Visualization and sonification are two approaches for conveying data to humans based on complementary high-bandwidth information processing systems. Kramer et al. defined sonification as “the use of nonspeech audio to convey information.” Tamara Munzner defines visualization as follows: “Computer-based visualization systems provide visual representations of datasets designed to help people carry out tasks more effectively.” Both visualization and sonification address the purpose of involving human analysts in data analysis. There are several similarities between the methods and design theories of both approaches, such as the use of perceptual variables to encode data attributes, and the role of interaction in manipulating the data representations.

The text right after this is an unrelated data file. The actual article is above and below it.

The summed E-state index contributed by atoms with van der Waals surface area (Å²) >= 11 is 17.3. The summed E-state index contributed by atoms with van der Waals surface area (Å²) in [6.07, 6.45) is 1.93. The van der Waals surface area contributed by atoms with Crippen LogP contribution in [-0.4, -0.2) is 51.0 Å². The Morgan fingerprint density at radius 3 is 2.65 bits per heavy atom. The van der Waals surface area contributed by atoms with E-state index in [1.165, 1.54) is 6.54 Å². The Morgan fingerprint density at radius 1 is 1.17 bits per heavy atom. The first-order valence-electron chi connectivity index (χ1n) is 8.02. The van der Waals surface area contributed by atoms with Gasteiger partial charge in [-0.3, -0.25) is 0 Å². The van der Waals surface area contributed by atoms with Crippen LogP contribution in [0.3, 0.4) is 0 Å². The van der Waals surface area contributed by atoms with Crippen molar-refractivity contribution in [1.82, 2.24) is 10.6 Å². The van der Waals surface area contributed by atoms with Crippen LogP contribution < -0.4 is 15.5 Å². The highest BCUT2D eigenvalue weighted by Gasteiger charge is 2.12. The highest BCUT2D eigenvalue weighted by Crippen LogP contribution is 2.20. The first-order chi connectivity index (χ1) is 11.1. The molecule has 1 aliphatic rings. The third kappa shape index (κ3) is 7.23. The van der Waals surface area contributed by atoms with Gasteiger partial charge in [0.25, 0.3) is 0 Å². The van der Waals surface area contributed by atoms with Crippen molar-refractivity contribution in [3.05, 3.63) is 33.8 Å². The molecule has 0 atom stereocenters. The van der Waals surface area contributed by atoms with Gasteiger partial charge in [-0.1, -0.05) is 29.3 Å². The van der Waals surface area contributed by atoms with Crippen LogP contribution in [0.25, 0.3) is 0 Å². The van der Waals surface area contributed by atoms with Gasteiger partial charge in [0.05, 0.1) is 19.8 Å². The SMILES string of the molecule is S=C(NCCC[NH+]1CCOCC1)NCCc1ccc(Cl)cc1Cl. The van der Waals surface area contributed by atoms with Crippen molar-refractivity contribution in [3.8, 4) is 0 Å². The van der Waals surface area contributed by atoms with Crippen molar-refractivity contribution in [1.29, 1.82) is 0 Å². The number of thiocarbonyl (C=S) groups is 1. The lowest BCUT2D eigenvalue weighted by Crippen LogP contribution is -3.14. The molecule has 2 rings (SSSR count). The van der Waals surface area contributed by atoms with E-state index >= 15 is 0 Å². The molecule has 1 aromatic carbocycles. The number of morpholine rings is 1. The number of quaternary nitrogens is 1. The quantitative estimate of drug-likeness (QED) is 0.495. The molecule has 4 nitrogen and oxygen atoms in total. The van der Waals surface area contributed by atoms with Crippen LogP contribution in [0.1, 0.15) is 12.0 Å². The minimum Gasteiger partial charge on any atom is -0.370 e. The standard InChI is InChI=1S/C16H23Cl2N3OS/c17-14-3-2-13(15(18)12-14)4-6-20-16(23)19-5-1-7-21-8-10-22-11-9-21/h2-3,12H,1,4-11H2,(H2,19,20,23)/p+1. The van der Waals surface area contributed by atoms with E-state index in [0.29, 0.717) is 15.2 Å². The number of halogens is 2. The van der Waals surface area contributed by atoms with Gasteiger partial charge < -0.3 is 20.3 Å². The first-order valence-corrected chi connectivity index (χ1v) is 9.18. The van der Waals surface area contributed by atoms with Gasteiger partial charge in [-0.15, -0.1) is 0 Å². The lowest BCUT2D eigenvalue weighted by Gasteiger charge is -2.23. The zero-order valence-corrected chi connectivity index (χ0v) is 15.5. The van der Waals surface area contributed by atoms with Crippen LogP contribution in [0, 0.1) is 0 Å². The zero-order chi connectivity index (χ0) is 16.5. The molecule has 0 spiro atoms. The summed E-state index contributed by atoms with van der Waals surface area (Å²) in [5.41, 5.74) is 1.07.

Some illustrative examples:
Over the recent decades, both fields have established research communities, theoretical frameworks, and toolkit support. Although extensive research has been carried out both on the auditory andvisual representation of data, comparatively little is known about their systematic and complementary combination for data analysis. One example of multimodal research is Keith Nesbitt’s dissertation. Also, Walker and Kramer pointed out that research on the design and the use of multimodal sonification is important to drive sonification and visualization research forward. There are potential powerful synergies in combining both modalities to address the individual limitations of each one. Nevertheless, existing research on combinations has often focused only on one of the modalities.
Actual multimodal approaches should be based on complementary and mutually supportive interplays between data representations on the visual and the auditory domain. This workshop series aims to build a community of researchers from both fields, to work towards a common language, and to find research gaps for a combined visualization and sonification theory.